Fed's Williams says 'more work left to do', but sees inflation slowing
A top US central bank official predicted that inflation would recede over the course of 2023, but said the Federal Reserve would still have its work cut out for it as price growth might not yet be headed towards its 2% target.
In remarks prepared for a speech, New York Fed chief, John Williams, said that "there is still more work to do", Dow Jones Newswires reported.
Williams said he believed that the annual rate of increase in the personal consumption expenditures price index would ease to between 5-5.5% at the end of 2022, versus 6.2% in September, and to between 3-3.5% by the end of 2023.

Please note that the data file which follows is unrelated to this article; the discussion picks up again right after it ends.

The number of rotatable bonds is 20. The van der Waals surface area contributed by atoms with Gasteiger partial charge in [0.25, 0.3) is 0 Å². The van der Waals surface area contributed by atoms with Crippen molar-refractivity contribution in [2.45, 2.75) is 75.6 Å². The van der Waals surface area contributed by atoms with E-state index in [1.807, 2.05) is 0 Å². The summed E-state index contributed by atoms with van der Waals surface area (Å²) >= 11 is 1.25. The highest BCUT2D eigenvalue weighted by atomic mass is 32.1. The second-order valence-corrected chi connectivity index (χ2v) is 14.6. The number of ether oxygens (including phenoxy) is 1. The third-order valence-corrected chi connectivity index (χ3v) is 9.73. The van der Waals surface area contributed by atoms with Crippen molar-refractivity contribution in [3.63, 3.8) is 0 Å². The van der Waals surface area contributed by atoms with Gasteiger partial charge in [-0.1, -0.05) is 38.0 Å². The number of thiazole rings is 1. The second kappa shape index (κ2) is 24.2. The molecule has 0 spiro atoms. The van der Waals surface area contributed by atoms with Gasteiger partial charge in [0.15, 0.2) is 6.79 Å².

Cooling global demand and an improvement in supply chain bottlenecks would be the main causes.
But since inflation would remain above the Fed's 2% target, further tightening of monetary policy would be required.
Williams also called attention to some signs that prices pressures might be improving as a result of slower gains in residential rents and lessened demand for workers which would moderate salary growth.